# 10.2: Reactions of Alcohols with Hydrohalic Acids

## Conversion of Alcohols into Alkyl Halides

When alcohols react with a hydrogen halide, a substitution takes place producing an alkyl halide and water:

• The order of reactivity of alcohols is 3° > 2° > 1° methyl.
• The order of reactivity of the hydrogen halides is HI > HBr > HCl (HF is generally unreactive).

The reaction is acid catalyzed. Alcohols react with the strongly acidic hydrogen halides HCl, HBr, and HI, but they do not react with nonacidic NaCl, NaBr, or NaI. Primary and secondary alcohols can be converted to alkyl chlorides and bromides by allowing them to react with a mixture of a sodium halide and sulfuric acid:

Because Cl- is a weaker nucleophile than Br-, the reaction with HCl requires a catalyst such as ZnCl2 as shown below.

## Mechanisms of the Reactions of Alcohols with HX

Secondary, tertiary, allylic, and benzylic alcohols appear to react by a mechanism that involves the formation of a carbocation, in an $$S_N1$$ reaction with the protonated alcohol acting as the substrate.

The $$S_N1$$ mechanism is illustrated by the reaction tert-butyl alcohol and aqueous hydrochloric acid ($$H_3O^+$$, $$Cl^-$$ ). The first two steps in this $$S_n1$$ substitution mechanism are protonation of the alcohol to form an oxonium ion. Although the oxonium ion is formed by protonation of the alcohol, it can also be viewed as a Lewis acid-base complex between the cation ($$R^+$$) and $$H_2O$$. Protonation of the alcohol converts a poor leaving group (OH-) to a good leaving group water, H2O, which makes the dissociation step of the $$S_N1$$ mechanism more favorable.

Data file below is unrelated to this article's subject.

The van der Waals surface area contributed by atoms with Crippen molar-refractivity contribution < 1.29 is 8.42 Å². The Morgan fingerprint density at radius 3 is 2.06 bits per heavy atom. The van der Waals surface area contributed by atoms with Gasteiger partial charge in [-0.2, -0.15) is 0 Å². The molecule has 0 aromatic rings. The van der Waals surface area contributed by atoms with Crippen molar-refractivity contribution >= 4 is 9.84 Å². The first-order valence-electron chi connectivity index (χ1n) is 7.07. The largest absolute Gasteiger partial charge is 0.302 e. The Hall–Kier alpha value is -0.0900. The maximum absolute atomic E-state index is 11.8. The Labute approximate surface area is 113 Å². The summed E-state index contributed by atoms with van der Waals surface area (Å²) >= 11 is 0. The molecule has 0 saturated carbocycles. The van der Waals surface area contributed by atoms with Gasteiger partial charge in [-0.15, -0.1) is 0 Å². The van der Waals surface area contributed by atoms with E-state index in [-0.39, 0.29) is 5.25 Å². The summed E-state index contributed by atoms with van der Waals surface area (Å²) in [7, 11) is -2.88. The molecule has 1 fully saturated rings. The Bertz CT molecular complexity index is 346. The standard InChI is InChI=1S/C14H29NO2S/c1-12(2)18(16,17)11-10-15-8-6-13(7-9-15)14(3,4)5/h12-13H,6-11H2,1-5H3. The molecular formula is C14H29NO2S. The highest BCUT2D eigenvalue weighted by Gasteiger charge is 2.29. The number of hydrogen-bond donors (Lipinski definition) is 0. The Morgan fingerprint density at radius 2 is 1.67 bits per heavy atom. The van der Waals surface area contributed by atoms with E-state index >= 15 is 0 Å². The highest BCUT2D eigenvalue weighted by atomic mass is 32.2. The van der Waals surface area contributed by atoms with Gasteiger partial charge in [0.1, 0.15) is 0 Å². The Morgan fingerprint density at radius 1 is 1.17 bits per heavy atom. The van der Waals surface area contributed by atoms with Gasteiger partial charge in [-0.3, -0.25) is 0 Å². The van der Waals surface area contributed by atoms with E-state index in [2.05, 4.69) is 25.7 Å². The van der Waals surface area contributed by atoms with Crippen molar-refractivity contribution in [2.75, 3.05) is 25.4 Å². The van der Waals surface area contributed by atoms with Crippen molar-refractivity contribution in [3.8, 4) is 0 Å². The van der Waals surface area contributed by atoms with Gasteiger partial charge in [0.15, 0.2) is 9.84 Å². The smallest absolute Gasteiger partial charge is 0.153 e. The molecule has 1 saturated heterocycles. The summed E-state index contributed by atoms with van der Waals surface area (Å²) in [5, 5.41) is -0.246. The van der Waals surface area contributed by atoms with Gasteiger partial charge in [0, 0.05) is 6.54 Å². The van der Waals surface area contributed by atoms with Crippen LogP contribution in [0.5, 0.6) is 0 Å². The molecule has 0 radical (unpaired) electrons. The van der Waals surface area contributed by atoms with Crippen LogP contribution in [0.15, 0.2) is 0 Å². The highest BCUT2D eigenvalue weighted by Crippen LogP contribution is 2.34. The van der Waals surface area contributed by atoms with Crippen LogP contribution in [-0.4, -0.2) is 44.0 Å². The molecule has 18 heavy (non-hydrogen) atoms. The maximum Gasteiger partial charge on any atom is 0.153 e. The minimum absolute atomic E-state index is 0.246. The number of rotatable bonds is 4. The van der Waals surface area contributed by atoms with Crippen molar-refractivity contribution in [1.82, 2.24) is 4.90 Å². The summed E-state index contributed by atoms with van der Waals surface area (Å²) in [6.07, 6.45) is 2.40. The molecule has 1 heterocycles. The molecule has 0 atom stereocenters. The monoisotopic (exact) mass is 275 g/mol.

In step 3, the carbocation reacts with a nucleophile (a halide ion) to complete the substitution.

When we convert an alcohol to an alkyl halide, we carry out the reaction in the presence of acid and in the presence of halide ions, and not at elevated temperature. Halide ions are good nucleophiles (they are much stronger nucleophiles than water), and since halide ions are present in high concentration, most of the carbocations react with an electron pair of a halide ion to form a more stable species, the alkyl halide product. The overall result is an SN1 reaction.

Not all acid-catalyzed conversions of alcohols to alkyl halides proceed through the formation of carbocations. Primary alcohols and methanol react to form alkyl halides under acidic conditions by an SN2 mechanism.

In these reactions the function of the acid is to produce a protonated alcohol. The halide ion then displaces a molecule of water (a good leaving group) from carbon; this produces an alkyl halide:

Again, acid is required. Although halide ions (particularly iodide and bromide ions) are strong nucleophiles, they are not strong enough to carry out substitution reactions with alcohols themselves. Direct displacement of the hydroxyl group does not occur because the leaving group would have to be a strongly basic hydroxide ion:

We can see now why the reactions of alcohols with hydrogen halides are acid-promoted.

Carbocation rearrangements are extremely common in organic chemistry reactions are are defined as the movement of a carbocation from an unstable state to a more stable state through the use of various structural reorganizational "shifts" within the molecule. Once the carbocation has shifted over to a different carbon, we can say that there is a structural isomer of the initial molecule. However, this phenomenon is not as simple as it sounds.

The most common methods for converting 1º- and 2º-alcohols to the corresponding chloro and bromo alkanes (i.e. replacement of the hydroxyl group) are treatments with thionyl chloride and phosphorus tribromide, respectively. These reagents are generally preferred over the use of concentrated HX due to the harsh acidity of these hydrohalic acids and the carbocation rearrangements associated with their use. The alcohol reactions with thionyl chloride or phosphorus tribromide are discussed in the next section.

Exercises

1. Predict the product of each reaction below.